Polsky: I was a political science major in college, and that’s where I began my research on the roots of the team. It was a window into a much bigger story about the Soviet Union and their people. It’s about the Soviet system and Soviet experience, and I just used hockey to tell that story. It’s also about friendship and betrayal, culture clashes, and Russia’s relationship to the West. It became this story that was human and relatable. How much of your Russian roots were transplanted and then implanted into the film?

Polsky: When I screened it at the Moscow Film Festival, there was three thousand people there, the Minister of Culture and many famous Russian people. I was terrified, because I thought if they don’t like it, I’m a failure. because it’s basically about them. But it was well received and got a standing ovation, and everybody was deeply appreciative. One person remarked that it was unbelievable that someone who hadn’t grown up in Russia was able to tell this story. In a way, they were ashamed that they hadn’t told the story.

But part of the reason for doing it was my parents, and their experience just came out through me when I made the film. Their people, their friends, the language – you can’t describe what the Russian soul is, you either get it or you don’t. Another element that was impressive is that it shattered the barrier between the Communist-bad perception of the Cold War era, towards more of the reality of their pride and nationalism. What do you feel can never be duplicated today within the inherent pride of the Cold Warrior hockey era?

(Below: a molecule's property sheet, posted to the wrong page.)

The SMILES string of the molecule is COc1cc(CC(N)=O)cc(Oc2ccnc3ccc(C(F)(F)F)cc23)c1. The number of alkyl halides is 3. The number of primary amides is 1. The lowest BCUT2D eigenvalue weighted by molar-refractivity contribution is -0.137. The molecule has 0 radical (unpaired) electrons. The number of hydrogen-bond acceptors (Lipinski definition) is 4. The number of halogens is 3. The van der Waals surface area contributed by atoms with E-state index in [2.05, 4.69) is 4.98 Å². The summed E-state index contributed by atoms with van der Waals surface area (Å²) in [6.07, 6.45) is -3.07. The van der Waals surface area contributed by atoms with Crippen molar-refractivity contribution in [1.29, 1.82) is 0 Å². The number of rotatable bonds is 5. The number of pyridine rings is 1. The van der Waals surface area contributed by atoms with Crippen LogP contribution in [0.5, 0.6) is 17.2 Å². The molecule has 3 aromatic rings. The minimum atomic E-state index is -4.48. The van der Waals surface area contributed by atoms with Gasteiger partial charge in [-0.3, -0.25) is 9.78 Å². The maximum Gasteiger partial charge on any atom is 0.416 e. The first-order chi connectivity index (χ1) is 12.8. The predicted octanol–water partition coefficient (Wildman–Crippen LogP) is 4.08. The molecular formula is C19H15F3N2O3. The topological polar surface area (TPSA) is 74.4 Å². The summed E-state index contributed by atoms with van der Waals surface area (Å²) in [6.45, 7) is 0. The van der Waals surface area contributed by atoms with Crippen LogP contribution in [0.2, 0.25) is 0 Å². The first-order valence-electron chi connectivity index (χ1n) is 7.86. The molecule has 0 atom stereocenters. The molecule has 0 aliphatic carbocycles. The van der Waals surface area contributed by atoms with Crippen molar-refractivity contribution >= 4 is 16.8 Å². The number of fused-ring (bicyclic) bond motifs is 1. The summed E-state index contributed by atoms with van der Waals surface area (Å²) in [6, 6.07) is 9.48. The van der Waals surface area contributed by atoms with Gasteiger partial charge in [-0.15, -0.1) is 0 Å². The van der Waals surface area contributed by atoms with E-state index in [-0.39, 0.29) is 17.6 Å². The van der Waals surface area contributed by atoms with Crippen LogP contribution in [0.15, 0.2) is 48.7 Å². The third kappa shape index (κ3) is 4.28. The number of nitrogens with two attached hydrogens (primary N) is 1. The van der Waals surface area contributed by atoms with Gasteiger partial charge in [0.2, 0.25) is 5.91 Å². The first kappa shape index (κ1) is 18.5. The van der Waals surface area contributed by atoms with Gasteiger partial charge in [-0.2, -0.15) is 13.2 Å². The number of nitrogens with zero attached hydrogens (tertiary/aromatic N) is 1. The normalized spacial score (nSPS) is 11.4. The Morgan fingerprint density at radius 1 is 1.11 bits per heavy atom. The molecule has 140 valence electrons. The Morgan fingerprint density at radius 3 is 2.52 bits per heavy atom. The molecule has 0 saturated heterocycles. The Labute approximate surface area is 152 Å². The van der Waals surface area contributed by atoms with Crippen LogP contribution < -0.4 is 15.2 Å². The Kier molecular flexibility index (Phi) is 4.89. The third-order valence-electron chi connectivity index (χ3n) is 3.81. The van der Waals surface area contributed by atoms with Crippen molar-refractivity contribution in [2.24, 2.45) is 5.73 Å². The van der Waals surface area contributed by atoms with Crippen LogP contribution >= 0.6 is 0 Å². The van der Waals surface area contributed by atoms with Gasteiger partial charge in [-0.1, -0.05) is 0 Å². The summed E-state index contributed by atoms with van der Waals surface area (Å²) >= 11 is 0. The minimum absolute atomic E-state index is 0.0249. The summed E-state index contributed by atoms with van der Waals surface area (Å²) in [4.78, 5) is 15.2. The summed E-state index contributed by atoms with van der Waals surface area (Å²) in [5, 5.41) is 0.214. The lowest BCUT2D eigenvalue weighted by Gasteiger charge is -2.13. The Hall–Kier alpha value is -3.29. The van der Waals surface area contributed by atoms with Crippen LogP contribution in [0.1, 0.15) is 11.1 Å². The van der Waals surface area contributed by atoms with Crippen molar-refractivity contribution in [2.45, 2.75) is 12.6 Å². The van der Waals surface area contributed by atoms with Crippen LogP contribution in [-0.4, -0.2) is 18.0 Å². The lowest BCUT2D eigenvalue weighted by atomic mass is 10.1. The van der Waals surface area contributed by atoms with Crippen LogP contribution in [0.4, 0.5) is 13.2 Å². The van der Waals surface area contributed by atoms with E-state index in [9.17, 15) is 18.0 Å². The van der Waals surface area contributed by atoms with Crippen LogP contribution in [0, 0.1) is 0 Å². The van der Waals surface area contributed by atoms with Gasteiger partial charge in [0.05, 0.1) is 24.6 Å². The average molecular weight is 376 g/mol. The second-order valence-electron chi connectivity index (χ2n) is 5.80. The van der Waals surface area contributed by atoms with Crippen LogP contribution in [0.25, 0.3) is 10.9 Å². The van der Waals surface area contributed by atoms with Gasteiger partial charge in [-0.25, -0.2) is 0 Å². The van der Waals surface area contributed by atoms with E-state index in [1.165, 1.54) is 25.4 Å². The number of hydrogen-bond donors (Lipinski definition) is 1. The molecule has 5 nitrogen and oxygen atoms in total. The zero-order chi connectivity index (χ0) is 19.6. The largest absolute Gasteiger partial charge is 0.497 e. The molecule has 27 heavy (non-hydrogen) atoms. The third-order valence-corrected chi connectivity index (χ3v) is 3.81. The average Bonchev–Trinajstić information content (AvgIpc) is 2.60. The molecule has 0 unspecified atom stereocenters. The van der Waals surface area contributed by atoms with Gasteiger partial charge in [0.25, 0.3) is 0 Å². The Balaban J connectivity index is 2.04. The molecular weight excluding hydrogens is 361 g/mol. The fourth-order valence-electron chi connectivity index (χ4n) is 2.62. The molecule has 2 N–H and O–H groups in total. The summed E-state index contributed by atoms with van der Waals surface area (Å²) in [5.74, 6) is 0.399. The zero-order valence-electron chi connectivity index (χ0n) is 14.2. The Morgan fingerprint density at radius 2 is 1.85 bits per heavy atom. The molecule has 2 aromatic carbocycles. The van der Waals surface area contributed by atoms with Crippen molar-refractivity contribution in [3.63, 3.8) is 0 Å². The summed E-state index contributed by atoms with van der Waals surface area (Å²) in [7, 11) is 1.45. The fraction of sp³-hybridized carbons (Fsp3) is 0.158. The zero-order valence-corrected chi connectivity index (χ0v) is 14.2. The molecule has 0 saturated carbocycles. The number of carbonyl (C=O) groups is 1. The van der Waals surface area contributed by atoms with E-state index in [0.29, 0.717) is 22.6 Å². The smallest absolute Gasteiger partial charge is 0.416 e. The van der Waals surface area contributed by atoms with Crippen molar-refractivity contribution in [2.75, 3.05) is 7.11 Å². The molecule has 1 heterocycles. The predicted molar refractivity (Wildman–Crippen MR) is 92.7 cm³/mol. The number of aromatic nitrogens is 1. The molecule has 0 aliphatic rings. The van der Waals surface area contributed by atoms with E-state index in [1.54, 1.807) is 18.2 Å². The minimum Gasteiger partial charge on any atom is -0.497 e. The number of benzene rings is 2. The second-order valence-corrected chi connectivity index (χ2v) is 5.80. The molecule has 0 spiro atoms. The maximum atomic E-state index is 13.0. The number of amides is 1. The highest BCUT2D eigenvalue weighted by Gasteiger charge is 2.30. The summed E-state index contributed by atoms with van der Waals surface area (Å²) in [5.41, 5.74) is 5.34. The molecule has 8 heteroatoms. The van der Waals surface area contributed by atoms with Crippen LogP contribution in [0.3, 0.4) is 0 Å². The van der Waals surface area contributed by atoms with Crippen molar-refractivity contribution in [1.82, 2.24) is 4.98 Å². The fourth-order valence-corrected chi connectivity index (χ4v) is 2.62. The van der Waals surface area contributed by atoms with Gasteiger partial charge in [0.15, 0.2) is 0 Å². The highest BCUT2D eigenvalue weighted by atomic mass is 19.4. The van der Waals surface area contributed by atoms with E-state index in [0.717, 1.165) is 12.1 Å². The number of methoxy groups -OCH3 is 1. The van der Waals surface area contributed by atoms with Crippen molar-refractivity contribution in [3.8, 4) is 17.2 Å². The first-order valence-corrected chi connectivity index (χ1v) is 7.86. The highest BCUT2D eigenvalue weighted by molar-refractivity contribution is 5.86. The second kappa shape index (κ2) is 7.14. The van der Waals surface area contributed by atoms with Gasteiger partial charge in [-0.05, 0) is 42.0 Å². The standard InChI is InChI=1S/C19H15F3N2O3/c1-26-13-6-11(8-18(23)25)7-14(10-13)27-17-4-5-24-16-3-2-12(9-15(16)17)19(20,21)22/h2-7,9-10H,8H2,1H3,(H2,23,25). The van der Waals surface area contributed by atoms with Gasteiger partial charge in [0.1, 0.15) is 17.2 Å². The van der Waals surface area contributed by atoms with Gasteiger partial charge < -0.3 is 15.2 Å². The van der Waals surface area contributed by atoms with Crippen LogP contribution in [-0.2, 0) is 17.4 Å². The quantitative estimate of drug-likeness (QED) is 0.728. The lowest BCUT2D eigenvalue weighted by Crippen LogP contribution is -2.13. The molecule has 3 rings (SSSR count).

Polsky: The guy that created the Soviet hockey system from scratch was Anatoli Tarasov. He was a philosopher, visionary and creative thinker who came up with a whole new idea of the sport of hockey. He grabbed things from the culture, and the political collectivism that was prominent in the Soviet Union. All this stuff goes into the Soviet hockey school.

Ideologically as well, the individual was limited in Soviet culture. Each player was assigned a specific role and kept in that box. If you didn’t do that role, you were done. The players were isolated from society, they bonded profoundly and simply spent a lot of time together. That is what creates great performance. So, what can the sport of hockey learn from your documentary?